Hosi 28 Agostu to 1 Setembru 2017, delegasaun ba negosiasaun disputa fronteira maritima nian hosi Timor-Leste ho Australia hasoru malu tan ho Komisaun Konsiliasaun nian iha Copenhagen. Komisaun Konsiliasaun ida ne’e estabelese dezde Juñu 2016 hafoin Timor-Leste hatama notifikasaun formal kontra Australia ba iha Tribunal Permanente de Arbitragem iha Abril 2016.

Maske enkontru sira iha Copenhagen no fatin seluk sira ne’e kontinua konfidensiál, maibé Tribunal Permanente de Arbitragem ajuda públiku sira atu akompaña prosesu sira liu hosi fó sai komunikadu imprensa ida iha loron 1 Setembru 2017, katak nasaun rua ne’e iha ona akordu ida kona-ba elementu sentrál sira ba delimitasaun fronteira maritima nian entre nasaun rua ne’e nian iha Tasi Timor.

Pakote konkordánsia ida ne’e aléinde ko’alia kona-ba fronteira maritima, inklui mós aprosimasaun ba estatutu legal foun ba kampu gas Greater Sunrise nian, nudár dalan atu dezenvolve rekursu no atu fahe reseita hosi kampu gas ida ne’e. Atu aumenta, kampu gas Greater Sunrise ida ne’e nia estatutu legal muda tiha ona hafoin Australia no Timor-Leste hamutuk ho Komisaun Konsiliasaun nian fó sai Deklarasaun Trilateral Konjunta ida hodi termina Tratadu CMATS (Treaty on Certain Maritime Arrangements in the Timor Sea/Tratadu ba Aranjamentu Balu iha Tasi Timor) iha loron 9 Janeiru 2017. Komunikadu ida ne’e mós hateten katak delegasaun rai rua ne’e sei iha tan pasu tuir mai hodi ba hasoru malu ho Komisaun Konsiliasaun iha Outubru 2017 nian ne’ebé sei hala’o ho konfidensiál tan atu finaliza konkordánsia sira ne’ebé foti ona.

Maske laiha detallu kona-ba opsaun saida de’it mak konkorda ona hosi parte rua ne’e, maibé ema balu, inklui ofisiais estadu, polítiku, diplomata lansa tiha rezultadu ida ne’e nudár vitória ba Timor-Leste atu selebra, no konsege domina tiha media sosiál sira iha Timor-Leste. Radio Televizaun Timor-Leste (RTTL), konvida La’o Hamutuk, nudár organizasaun naun governmental ida ne’ebé sempre tuir prosesu delimitasaun fronteira maritima nian atu prienxe sira nia programa 7 Minuto iha Telejornal kalan iha Sábadu atu bele fó pontu de vista kona-ba rezultadu hosi enkontru iha Copenhagen foin lalais ne’e.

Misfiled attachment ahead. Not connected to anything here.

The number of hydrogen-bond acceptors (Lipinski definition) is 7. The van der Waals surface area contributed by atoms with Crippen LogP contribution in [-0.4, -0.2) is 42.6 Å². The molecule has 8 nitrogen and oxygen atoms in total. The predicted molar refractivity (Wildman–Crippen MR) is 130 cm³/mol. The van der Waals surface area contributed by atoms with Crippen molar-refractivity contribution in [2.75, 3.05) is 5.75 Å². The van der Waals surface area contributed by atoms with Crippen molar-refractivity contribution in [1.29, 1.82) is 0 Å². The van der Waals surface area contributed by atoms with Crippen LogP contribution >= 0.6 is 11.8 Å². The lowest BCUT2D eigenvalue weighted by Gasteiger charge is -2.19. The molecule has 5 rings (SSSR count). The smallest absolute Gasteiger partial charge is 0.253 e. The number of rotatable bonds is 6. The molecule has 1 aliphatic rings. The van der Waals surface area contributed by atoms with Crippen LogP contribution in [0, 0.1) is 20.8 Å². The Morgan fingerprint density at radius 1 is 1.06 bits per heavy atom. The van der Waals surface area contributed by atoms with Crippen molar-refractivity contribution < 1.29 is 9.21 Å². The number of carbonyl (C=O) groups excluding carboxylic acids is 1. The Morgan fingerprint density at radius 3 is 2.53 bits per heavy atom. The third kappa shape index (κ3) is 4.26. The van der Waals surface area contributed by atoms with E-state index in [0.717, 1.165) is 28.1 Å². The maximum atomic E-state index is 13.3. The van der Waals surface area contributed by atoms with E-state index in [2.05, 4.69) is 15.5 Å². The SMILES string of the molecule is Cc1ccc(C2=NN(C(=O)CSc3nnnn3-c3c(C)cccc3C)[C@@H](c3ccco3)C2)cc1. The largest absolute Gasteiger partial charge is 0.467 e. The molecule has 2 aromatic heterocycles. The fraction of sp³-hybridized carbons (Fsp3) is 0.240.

Maske La’o Hamutuk apresia ba esforsu hosi rai rua ne’e hodi hakat ba pasu foun ida tan atu ko’alia disputa fronteira maritima entre rai rua ne’e, maibé ami hare katak sedu liu atu konsidera konkordánsia sira ne’e nudár vitória ba reafirmasaun soberania Timor-Leste nian bainhira opsaun sira ne’ebé sira konkorda malu iha Copenhagen ne’e ita seidauk hatene detallu no karik la tuir prinsipiu Liña Klaran tuir UNCLOS, prinsipiu ida ne’ebé sai nudár objetivu luta povu Timor-Leste nian.

La’o Hamutuk hare selebrasaun ida ne’e atu hanesan ho “selebrasaun” iha tinan 2005, bainhira Timor-Leste ho Australia iha konkordánsia ba Tratadu CMATS. Iha 9 Dezembru 2005, Governu anunsia sai komunikadu imprensa ida hodi selebra konkordánsia. Iha momentu ne’ebá, Governu deklara katak “Ne’e akordu di’ak ida ba Timor-Leste maibé mós di’ak ba Australia” ne’ebé “mós loke dalan ba konstrusaun kadoras entre Greater Sunrise no Timor-Leste no ba instalasaun fasilidade refinaria ida ne’ebé sei sai hun ba atividade petróleu iha Timor oan sira nia rai leten.”

Infelizmente, maske selebra ona antes, maibé ikus mai “konkordánsia” ida ne’e labele konsidera nudár vitória ida ba Timor-Leste. Tanba Tratadu CMATS refere taka oportunidade ba Timor-Leste atu ko’alia nia direitu soberania durante periodu produsaun gas Greater Sunrise nian, no mós kontinua rekoñese direitu Australia nian ba area tasi ne’ebé loloos pertense ba Timor-Leste tuir prinsipiu no direitu internasionál. No Timor-Leste rasik deside atu termina tratadu ida ne’e rasik iha Janeiru tinan ida ne’e. Iha tinan 2004, La’o Hamutuk husu atu husik de’it Greater Sunrise ba jerasaun foun sira, no bele dezenvolve bainhira iha ona fronteira maritima ida ne’ebé permanente entre rai rua.

Fila fali ba konkordánsia iha Copenhagen. Maske opsaun loloos sira ne’ebé konkorda ona kontinua konfidensiál, ami espera katak Timor-Leste hili ona opsaun ida atu hetan nia direitu soberania total,  ne’ebé sei labele repete tan fallansu sira iha pasadu ne’ebé fó de’it vantajen boot liu ba Australia atu hetan osan no okupa territóriu Timor-Leste nian. La’ós ona segredu katak Timor-Leste sempre lakon vantajen atu hetan nia fronteira maritima ida ne’ebé permanente bainhira asuntu petrolíferu tama ona iha meja negosiasaun nian.